Considering these three conditions linguistically, the technology functions in terms of metonymy, metaphor and analogy to claim the capability of bringing about social restoration, transformation and reconfiguration. Alternatively, in terms of Heideggers philosophy of technology, we have become technological beings, infatuated with control, instrumental causality, and are slaves to the necessity to explain everything in the same, reductive terms. Technology becomes a cause. We have adopted a totalising world picture, a technological conceit that is at once limiting and inevitable.6
Irrespective of how it gains its power of explanation, a technology inevitably fails to meet its promise, if for no other reason than that it simply reaches its technical limits. As the asymptotes of the graphs come into view the law of diminishing returns dictates that it is too expensive to take the technology further. Or perhaps the technology becomes integrated inconspicuously into social practices, as have the motor car, the telephone and automatic teller machines. The name (computer, digital media, digital communications, CAD, virtual architecture) can become lost as the complex interdependencies of the social and technological systems becomes apparent. Society can become inured to extravagant claims made of the technology. There may also be concerted resistance to the technology. In the obvious case we are persuaded that the technology may be socially deleterious, as with nuclear power, defence technologies, and genetic modification. Or a nostalgia for simpler technologies may come into play.
Contrary to their promise, evidence of the inadequacies of digital technology abound. The social transformations do not seem to take place. The putative positive change of increased communications impose new burdens on labour. New forms of drudgery and exploitation emerge. Charges have been levelled at the exploitation of labour in digitised telephone call centres and the isolation of networked home working.7 Digital technology is capable of displacing people from interesting, fulfilling work and turning them into information workers, continuing the dehumanising aspects of industrialisation.8 At the level of our micro-practices with computers we are familiar with failing software, bugs, crashes, computer viruses, and the costs and demands imposed by inexorable updates to software, hardware and operating systems. The technology is anything but invisible as one wrestles with new instructions, supposedly intelligent on-line manuals, esoteric commands and obtuse icons. Like it or not, you have to be a computer hobbyist to keep up. For a while there was a joke article circulating around the Internet that working with the software of one particular well-known company was analogous to having to be an amateur car mechanic in order to drive a car.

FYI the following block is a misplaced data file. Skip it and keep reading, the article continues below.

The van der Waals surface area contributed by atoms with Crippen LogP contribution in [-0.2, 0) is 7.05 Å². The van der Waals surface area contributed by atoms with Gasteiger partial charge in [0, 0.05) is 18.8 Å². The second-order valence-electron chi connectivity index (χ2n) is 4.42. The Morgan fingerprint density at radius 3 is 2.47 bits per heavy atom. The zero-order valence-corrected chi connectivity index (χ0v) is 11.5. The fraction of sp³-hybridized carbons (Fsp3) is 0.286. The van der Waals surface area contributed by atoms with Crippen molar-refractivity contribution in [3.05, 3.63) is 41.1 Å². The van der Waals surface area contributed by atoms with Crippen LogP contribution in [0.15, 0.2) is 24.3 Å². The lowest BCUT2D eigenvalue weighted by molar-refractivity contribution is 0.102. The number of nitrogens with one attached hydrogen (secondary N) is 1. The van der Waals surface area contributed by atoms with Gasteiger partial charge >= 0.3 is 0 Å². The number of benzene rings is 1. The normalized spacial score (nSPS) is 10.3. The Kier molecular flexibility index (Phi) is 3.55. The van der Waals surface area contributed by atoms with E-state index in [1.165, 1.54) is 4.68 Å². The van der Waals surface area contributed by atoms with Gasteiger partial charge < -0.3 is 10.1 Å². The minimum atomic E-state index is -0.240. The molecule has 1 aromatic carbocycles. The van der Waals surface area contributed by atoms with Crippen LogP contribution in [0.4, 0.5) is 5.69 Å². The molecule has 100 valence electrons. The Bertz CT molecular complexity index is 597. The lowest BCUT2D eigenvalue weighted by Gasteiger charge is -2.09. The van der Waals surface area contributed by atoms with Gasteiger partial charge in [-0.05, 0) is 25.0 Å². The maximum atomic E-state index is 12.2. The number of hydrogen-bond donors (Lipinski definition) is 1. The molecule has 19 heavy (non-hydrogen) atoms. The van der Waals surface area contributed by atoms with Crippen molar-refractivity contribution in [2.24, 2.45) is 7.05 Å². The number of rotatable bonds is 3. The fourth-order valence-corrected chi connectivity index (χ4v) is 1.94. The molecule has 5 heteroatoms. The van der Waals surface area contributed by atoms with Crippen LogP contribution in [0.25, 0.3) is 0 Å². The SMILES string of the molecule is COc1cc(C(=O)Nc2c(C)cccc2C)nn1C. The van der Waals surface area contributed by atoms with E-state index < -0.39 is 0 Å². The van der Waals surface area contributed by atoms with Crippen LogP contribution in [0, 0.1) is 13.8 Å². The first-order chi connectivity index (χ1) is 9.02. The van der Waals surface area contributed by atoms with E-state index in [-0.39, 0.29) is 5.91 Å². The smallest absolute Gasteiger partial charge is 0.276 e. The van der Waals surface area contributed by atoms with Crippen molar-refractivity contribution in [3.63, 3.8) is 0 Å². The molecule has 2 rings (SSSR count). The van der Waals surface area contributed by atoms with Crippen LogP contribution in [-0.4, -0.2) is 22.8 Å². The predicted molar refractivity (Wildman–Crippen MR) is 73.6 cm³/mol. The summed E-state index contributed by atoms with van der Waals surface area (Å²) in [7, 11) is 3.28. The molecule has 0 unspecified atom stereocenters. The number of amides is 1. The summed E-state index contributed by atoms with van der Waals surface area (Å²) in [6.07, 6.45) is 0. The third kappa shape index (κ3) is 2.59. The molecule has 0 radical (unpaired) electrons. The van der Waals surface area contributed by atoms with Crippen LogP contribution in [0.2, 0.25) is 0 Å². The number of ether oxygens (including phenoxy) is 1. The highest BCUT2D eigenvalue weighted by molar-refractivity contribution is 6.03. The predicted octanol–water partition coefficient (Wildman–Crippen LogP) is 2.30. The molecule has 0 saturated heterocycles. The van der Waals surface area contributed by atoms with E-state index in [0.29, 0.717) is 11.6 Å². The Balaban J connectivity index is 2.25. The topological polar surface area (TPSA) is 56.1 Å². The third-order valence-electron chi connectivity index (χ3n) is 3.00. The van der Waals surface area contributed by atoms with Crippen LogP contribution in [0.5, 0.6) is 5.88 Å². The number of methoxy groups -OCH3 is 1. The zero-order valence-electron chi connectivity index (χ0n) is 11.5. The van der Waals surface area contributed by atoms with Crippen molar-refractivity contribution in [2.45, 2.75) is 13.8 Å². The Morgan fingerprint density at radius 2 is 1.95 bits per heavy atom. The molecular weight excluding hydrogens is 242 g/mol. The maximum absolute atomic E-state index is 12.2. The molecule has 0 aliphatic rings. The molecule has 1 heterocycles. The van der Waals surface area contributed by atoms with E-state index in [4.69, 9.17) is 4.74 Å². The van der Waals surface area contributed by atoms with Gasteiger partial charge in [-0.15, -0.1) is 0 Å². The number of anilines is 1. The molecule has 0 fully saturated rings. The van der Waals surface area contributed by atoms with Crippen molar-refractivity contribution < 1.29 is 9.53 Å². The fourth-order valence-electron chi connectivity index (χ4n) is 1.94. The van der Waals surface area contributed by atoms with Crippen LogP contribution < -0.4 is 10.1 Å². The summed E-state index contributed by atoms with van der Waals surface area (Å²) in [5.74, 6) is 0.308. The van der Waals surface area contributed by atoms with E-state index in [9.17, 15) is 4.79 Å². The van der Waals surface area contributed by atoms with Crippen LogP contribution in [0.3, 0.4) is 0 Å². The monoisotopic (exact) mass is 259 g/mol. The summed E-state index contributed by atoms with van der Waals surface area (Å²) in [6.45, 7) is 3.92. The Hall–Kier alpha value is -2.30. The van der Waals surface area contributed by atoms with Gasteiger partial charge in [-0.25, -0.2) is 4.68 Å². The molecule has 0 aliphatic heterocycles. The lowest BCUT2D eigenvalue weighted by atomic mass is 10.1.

Digital technology is characterised by the "not yet," a term developed at length (with no reference to the digital world) by Ernst Bloch in his treatise on utopia and the future, The Principle of Hope.9 Is software reliable? Is the world a better place due to digital communications? Does CAD make architectural practice more efficient? Are virtual walkthroughs of buildings realistic? Is digital architecture inhabitable, immersive and compelling? Well, not yet, but it will be. The concept of the future assumes an important role in the face of the increasing inadequacies of digital technology to the promises made of it. The future serves as a repository for the unfulfilled ambitions of digital technology. For Bloch and the phenomenological tradition, the "not yet" is a suitable name, a place holder, for the condition of being unsettled in the face of hopes and desires. Our primordial condition is of care and expectation, the concept of the future follows, as a particular form of explanation of our involvement in the world of technology.
The future is the way the "not yet" is revealed when we wish to exert our interest in control, in the face of the unrealised promises of technology. "Future" names the part of the time vector extending from the present, and which is contiguous with the past. It lends geometrical legitimacy to the play of extrapolation, prediction, goal setting, and method. Time constitutes the axis on the graph showing progression to bigger, smaller, faster, further, closer. Unrealised expectations gain expression as "misfit variables,"10 and constitute goals to be achieved. The RIBA series on Future Studies is perhaps motivated by a desire to control the destiny of architecture, a rightful duty of a professional organisation. If we can predict how digital technology is shaping up then we can control how we position ourselves in relationship to it, instrumentally and rationally.11
But there is another tradition in play that frustrates this ambition. This is the romantic legacy of utopian speculation, to which the architectural tradition is also a party. This is the inspirational and sometimes anti-rationalist dreaming of the first person vision: "I see the future, and it is digital." As remarked by architectural historians,12 architecture provided a rich medium for the expression and exploration of utopia (as made overt in Futurism and Expressionism), a role now largely taken over by the media of science fiction, film, computer games, and speculations about digital technology. The future is here the non-place of the ideal, the restored whole, problematised in the best fiction as a struggle with a dystopian obverse, or at worst sentimentalised as a new-age melding of mind, body, soul, nature and artifice. One problem for a professionally-oriented Future Studies dialogue is disentangling the utopian from the instrumentally predictive. Speculative and utopian narratives may inspire, but do they show us how to prepare for new forms of architectural practice?